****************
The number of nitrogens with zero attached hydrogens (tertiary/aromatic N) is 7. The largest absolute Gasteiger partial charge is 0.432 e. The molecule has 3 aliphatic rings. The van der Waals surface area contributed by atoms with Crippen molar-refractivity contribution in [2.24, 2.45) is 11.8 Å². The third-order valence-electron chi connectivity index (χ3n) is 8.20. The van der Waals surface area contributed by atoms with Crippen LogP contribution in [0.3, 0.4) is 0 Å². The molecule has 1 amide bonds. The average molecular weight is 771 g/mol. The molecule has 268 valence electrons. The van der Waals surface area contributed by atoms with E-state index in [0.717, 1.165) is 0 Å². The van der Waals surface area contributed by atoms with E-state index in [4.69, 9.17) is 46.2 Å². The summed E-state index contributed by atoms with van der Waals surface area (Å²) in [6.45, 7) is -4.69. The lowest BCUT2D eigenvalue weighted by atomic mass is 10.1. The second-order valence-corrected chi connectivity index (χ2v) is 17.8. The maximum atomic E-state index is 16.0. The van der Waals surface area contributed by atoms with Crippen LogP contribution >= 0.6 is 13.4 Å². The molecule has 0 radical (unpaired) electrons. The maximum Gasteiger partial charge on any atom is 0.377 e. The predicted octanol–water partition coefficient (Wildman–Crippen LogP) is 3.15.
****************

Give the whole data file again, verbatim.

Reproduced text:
The number of nitrogens with zero attached hydrogens (tertiary/aromatic N) is 7. The largest absolute Gasteiger partial charge is 0.432 e. The molecule has 3 aliphatic rings. The van der Waals surface area contributed by atoms with Crippen molar-refractivity contribution in [2.24, 2.45) is 11.8 Å². The third-order valence-electron chi connectivity index (χ3n) is 8.20. The van der Waals surface area contributed by atoms with Crippen LogP contribution in [0.3, 0.4) is 0 Å². The molecule has 1 amide bonds. The average molecular weight is 771 g/mol. The molecule has 268 valence electrons. The van der Waals surface area contributed by atoms with E-state index in [0.717, 1.165) is 0 Å². The van der Waals surface area contributed by atoms with E-state index in [4.69, 9.17) is 46.2 Å². The summed E-state index contributed by atoms with van der Waals surface area (Å²) in [6.45, 7) is -4.69. The lowest BCUT2D eigenvalue weighted by atomic mass is 10.1. The second-order valence-corrected chi connectivity index (χ2v) is 17.8. The maximum atomic E-state index is 16.0. The van der Waals surface area contributed by atoms with Crippen LogP contribution >= 0.6 is 13.4 Å². The molecule has 0 radical (unpaired) electrons. The maximum Gasteiger partial charge on any atom is 0.377 e. The predicted octanol–water partition coefficient (Wildman–Crippen LogP) is 3.15.